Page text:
Soukovich recovered, striking out three straight to preserve the tie as assistant coach Erik Montozzi was then thrust into acting head coach duties after Cook was required to leave the facility. Cook initially went outside the outfield fence before climbing on top of the team bus in center field with his young son to watch the rest of the game.

"When that happened," Montozzi said, "it was a big-time focus (for New Castle) and just honing in and realizing that they have to go out there and step it up for their head coach and that’s what they did the whole entire time no matter what the ending was.”

Matt Senchak came on in relief of Soukovich in the fourth and worked out of a bases-loaded, no-out jam to keep the game knotted at 2-2.

“Once I had to look at the situation," Montozzi said, "looking at pitch count and stuff and not being able to look into the future but looking at it where let’s switch some things up. Let’s save Vince where if we’re close at the end or we take the lead, I can bring him back in and try to have him close it back out and have things settled down. So that’s what we went with.”

New Castle threatened to take back the lead in the fourth with runners on the corners, but Rocco Bernadina — who threw a shutout in Monday's state-playoff win against Warren — flew out to center. Beaver added two runs each in the fifth and sixth before scoring four in the seventh to break the game open and take a 10-2 lead, which held as the final score.

Beaver limited the 'Canes to just seven singles with Morell, Senchak, Jake Grippo, Brayden Cartwright, Logan Gibson, Bernadina and Bernie Fabian each collecting one. Soukovich, Senchak and Dante Micaletti combined to allow the 10 runs on 15 hits while striking out seven and walking seven. Yanssens earned the victory, pitching six innings and allowing no earned runs. Mason Rose pitched a scoreless seventh inning.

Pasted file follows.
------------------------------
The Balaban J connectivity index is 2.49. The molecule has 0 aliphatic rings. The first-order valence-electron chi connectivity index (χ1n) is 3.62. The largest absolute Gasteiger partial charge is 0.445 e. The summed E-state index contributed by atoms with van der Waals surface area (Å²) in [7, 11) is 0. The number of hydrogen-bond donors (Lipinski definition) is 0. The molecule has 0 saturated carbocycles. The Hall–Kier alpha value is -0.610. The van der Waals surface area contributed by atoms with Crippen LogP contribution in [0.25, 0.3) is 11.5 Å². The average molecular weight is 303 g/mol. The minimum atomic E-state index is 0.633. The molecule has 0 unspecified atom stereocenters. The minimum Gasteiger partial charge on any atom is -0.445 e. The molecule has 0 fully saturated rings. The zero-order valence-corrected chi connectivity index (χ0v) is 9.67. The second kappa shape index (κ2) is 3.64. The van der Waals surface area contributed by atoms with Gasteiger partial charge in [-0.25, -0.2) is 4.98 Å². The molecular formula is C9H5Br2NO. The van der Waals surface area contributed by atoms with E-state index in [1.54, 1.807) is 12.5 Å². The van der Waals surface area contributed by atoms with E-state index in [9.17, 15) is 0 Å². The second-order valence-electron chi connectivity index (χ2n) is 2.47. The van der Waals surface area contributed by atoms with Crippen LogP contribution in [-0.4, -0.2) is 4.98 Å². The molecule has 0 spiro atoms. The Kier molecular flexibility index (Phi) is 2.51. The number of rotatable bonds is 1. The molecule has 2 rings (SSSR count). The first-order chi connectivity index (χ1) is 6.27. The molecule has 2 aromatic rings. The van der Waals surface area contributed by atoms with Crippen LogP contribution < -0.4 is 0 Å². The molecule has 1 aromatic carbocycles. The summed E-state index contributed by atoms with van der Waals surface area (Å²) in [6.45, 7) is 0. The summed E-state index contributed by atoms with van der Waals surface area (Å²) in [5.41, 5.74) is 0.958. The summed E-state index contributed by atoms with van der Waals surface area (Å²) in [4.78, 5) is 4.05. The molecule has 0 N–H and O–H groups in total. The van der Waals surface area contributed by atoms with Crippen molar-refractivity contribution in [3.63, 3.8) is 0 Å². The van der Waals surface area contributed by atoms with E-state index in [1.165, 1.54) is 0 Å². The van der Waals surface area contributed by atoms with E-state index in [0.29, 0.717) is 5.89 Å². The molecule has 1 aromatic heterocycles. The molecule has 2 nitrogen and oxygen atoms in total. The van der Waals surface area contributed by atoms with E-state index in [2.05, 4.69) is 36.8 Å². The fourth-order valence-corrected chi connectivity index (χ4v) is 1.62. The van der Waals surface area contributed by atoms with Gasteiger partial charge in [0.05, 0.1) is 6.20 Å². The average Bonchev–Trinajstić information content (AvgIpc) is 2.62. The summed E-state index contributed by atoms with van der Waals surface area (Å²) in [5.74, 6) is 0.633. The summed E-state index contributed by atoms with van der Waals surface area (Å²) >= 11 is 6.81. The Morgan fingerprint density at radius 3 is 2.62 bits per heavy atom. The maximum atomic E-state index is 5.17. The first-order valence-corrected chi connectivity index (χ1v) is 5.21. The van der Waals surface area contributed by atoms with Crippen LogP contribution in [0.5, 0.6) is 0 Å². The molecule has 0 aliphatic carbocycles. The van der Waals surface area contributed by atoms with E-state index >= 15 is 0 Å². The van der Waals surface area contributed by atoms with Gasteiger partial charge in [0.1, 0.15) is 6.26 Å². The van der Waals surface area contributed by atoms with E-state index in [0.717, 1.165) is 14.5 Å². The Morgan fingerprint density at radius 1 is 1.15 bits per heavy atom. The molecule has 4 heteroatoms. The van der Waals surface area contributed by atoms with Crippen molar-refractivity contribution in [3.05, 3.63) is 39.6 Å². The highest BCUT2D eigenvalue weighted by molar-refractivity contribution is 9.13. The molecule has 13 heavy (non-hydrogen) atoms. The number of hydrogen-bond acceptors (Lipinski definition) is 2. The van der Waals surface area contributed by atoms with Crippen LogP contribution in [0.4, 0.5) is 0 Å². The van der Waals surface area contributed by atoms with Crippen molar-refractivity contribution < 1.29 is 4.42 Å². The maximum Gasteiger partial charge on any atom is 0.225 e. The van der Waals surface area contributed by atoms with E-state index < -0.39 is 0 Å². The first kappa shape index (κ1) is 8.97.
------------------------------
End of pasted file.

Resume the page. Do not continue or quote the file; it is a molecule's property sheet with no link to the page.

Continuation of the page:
“We put the ball in play," Montozzi said. "We had baserunners. We didn’t capitalize, but that’s part of the game and that’s why we come out and play seven innings. If we come out and only play three innings, then this game would be a lot different."

Montozzi said New Castle kept playing hard in part because the close-knit bunch wanted to compete for its coach.

"I can’t say enough about how our team, our coaching staff, coach Cook," Montozzi said. "With the scenario that went down, it kind of caught me off-guard. That’s kind of how we are as a team, though. If somebody goes down or somebody needs help, somebody steps up. That’s what we’ve done.”

Cook was able to meet with his team last night to send off his seniors and recap the season.

"I just told them I’m very proud of them," Cook said. "To support me the way they did, to understand my philosophy of the game and buy into it means everything to me."

Beaver advances to play District 3 champion East Pennsboro in the state semifinals Monday at a site and time to be determined.

psirianni@ncnewsonline.com

Digital editor

Pete Sirianni is the News' digital editor. Previously, he worked at The Bradford (Pa.) Era. Sirianni is a 2016 IUP graduate, earning a degree in journalism and public relations. Contact him at psirianni@ncnewsonline.com or on Twitter at @PeterSirianni.